John Mitchell, Jr., the editor of Richmond's Planet, writing carefully about all the exuberance surrounding the arrival of the Lee sculpture , "We are aware of the legacy of treason and blood that honoring the Confederacy would pass down."
The 2600 block of Monument Avenue has dense, tall buildings on the north side whereas the south side has stately mansions. This is due to original owner John P. Branch selling the north side first without deed restrictions and later selling the south side with major deed and usage restrictions.
On the west side of the 2700 block sits the First Baptist Church, built in 1929. The lot was known to be severely 'boggy' and not developed until much later. A church-bell in the garden running along Monument avenue is of some significance. According to Jeanne Allen, "This bell is one of only two bells that survived being melted down by the Confederacy during the last days of the war."
- The Monument Avenue 10K Race
- Confederate History events at various times throughout the year
- Easter on Parade
Easter on Parade
I am choosing to highlight the last event listed above. Easter on Parade is an idiosyncratic, eccentric and an oh so Richmond event. Taking place on Easter Sunday each year the event started in the 1970's.
Today the Monument Avenue mall is sparsely lined with street vendors selling all types of food from frozen Oreos, to corn dogs, to gourmet coffee. The thoughtful way in which the organizers restrict the vendors gives the 'parade' a calm atmosphere allowing you to direct your attention where it belongs - to the many colorful people dressed up in their homemade hats and garments, and most interesting of all, the many dogs that are costumed by their owners.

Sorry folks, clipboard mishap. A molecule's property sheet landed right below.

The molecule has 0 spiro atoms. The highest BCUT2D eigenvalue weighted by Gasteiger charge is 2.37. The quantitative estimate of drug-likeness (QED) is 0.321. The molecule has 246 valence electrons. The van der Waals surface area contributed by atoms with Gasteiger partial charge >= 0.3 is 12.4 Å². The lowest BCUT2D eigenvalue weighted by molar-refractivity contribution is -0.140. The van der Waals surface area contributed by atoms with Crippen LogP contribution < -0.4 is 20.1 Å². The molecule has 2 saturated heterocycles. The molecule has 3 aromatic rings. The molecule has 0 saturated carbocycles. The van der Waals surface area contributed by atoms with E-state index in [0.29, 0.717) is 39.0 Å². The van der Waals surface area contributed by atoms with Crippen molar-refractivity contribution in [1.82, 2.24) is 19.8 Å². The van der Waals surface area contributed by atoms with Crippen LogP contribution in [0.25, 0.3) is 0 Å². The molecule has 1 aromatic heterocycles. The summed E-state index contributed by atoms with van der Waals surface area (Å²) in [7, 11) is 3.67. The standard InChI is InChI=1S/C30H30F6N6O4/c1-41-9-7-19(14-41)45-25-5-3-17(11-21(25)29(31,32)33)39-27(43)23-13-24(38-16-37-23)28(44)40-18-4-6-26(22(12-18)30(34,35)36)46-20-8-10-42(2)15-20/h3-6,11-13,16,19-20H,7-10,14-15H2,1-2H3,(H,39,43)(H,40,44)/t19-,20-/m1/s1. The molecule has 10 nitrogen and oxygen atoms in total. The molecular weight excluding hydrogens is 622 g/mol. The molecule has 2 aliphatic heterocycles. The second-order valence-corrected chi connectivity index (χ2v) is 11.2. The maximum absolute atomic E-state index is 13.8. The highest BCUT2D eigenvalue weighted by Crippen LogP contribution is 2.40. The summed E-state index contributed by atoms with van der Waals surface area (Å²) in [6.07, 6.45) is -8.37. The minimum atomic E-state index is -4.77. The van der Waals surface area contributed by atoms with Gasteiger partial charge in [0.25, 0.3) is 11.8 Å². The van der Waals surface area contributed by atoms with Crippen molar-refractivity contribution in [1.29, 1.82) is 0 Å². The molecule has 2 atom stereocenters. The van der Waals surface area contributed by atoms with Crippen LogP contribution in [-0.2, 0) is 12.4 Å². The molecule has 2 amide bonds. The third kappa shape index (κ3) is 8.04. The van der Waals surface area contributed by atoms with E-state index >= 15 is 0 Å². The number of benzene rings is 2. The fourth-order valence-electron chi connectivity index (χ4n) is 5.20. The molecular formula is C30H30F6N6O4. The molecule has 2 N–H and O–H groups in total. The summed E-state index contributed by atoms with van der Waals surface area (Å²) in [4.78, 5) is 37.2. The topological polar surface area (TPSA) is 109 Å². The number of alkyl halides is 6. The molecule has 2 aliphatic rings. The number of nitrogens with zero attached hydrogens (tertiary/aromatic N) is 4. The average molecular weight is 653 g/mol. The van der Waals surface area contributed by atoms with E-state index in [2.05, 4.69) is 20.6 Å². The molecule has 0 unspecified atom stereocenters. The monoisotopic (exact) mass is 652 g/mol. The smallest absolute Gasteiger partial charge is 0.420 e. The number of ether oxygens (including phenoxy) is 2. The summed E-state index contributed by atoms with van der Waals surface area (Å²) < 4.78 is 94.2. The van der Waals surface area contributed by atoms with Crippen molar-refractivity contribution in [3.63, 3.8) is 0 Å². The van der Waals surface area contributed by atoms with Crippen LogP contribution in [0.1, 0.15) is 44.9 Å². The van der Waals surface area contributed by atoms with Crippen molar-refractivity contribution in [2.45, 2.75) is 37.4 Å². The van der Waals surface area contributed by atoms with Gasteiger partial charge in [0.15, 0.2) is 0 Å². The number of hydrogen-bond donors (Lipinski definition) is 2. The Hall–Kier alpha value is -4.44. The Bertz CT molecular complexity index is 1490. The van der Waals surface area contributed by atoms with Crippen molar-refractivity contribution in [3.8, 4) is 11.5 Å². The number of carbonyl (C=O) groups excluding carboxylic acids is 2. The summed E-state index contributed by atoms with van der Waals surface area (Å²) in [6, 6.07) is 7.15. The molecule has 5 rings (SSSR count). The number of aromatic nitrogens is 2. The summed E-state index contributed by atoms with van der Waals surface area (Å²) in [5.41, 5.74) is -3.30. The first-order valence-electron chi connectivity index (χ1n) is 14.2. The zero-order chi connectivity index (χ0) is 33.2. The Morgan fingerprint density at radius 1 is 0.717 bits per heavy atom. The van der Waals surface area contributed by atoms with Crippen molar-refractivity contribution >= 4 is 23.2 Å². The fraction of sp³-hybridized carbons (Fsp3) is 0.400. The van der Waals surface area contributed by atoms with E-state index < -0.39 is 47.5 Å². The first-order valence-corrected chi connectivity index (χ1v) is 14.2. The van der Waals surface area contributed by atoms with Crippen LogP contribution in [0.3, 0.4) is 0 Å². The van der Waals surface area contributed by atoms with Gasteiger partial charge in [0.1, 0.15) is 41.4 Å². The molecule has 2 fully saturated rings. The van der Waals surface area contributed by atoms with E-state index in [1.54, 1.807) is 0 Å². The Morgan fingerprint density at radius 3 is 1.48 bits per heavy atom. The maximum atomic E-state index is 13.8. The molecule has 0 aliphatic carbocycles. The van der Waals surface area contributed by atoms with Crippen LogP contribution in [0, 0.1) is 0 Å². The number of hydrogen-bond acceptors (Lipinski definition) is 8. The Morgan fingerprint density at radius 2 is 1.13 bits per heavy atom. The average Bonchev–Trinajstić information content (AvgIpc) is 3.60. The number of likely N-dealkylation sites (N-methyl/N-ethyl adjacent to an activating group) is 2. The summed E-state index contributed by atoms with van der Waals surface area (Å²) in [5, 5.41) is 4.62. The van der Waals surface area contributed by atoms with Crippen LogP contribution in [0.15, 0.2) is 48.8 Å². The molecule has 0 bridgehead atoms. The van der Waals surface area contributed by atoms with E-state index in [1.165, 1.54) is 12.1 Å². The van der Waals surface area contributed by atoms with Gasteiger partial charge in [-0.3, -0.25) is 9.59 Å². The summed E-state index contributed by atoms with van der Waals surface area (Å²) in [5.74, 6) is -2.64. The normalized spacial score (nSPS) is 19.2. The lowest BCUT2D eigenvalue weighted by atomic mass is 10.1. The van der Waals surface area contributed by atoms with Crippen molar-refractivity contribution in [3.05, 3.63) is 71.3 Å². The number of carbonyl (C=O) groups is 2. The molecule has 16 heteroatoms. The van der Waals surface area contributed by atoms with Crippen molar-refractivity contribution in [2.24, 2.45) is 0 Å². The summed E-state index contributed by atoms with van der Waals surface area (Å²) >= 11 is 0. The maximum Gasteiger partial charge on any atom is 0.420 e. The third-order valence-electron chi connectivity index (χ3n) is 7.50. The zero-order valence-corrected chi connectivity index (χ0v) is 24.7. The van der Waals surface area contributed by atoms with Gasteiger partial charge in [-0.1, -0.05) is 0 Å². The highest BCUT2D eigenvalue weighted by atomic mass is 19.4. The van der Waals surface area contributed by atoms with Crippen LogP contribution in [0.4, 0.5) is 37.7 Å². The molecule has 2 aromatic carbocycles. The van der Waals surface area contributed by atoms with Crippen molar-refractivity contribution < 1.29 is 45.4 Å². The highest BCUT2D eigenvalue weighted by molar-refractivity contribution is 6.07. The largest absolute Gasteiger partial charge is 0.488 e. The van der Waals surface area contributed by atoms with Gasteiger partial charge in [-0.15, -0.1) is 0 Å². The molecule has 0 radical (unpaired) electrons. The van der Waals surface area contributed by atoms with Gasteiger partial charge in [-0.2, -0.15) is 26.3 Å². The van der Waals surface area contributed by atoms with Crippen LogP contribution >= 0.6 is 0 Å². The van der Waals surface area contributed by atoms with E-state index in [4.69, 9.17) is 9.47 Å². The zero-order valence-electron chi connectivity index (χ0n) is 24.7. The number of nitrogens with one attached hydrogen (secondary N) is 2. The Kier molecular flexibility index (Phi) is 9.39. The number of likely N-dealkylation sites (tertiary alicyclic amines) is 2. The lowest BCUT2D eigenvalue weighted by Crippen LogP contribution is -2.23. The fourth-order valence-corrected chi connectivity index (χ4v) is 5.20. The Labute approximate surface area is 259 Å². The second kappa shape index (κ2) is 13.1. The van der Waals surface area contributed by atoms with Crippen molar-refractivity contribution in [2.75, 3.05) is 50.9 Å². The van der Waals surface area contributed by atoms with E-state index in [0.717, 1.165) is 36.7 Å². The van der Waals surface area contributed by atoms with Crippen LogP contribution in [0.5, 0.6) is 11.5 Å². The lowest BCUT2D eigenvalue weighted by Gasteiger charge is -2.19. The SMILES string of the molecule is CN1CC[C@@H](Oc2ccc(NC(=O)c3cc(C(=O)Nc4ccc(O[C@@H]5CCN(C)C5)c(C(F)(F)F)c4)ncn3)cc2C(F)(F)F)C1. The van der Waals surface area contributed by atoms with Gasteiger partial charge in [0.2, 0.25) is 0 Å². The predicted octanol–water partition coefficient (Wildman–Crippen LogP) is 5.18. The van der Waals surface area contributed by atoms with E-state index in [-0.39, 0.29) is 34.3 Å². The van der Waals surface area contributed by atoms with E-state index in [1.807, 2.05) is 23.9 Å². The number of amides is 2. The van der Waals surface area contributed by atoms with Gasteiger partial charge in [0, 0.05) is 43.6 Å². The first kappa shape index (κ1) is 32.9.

The atmosphere allows room for some strange street performers to entertain the crowd. During our walk we had privilege to see a very entertaining unicyclist juggling flaming torches while joking with the crowd.
A few stages are set up by the city for professional vocal groups - but the real treat is the impromptu stages on private porches along the parade route which steal the show - banjo groups, violin and guitar groups, Irish dancers, and Southern singing groups are a real treat.
The culmination of the day's festivities are the Pet Bonnet and People Bonnet showcases taking place on the main event stage.
Best Places to Eat
Monument Avenue is mostly residential without eating establishments. But a short walk down any side street will bring you to a hidden treasure - two of my favorites located at either of the extreme ends of Monument:
- Kuba Kuba (1601 Park Avenue): reminiscent of a Havana city sidewalk cafe. My favorite dishes are any of the 'emparedados' which are Panini like sandwiches. The fillings range from mushroom or turkey to chicken and pineapple. Start off with the black bean soup!
- Banditos Burrito Lounge (2905 Patterson Avenue): just west of Monuments' First Baptist Church. Without fail I wind up ordering the 'Blue Moon Burrito' with shredded chicken, black beans, grilled red peppers and onions. Beware - these burritos are huge!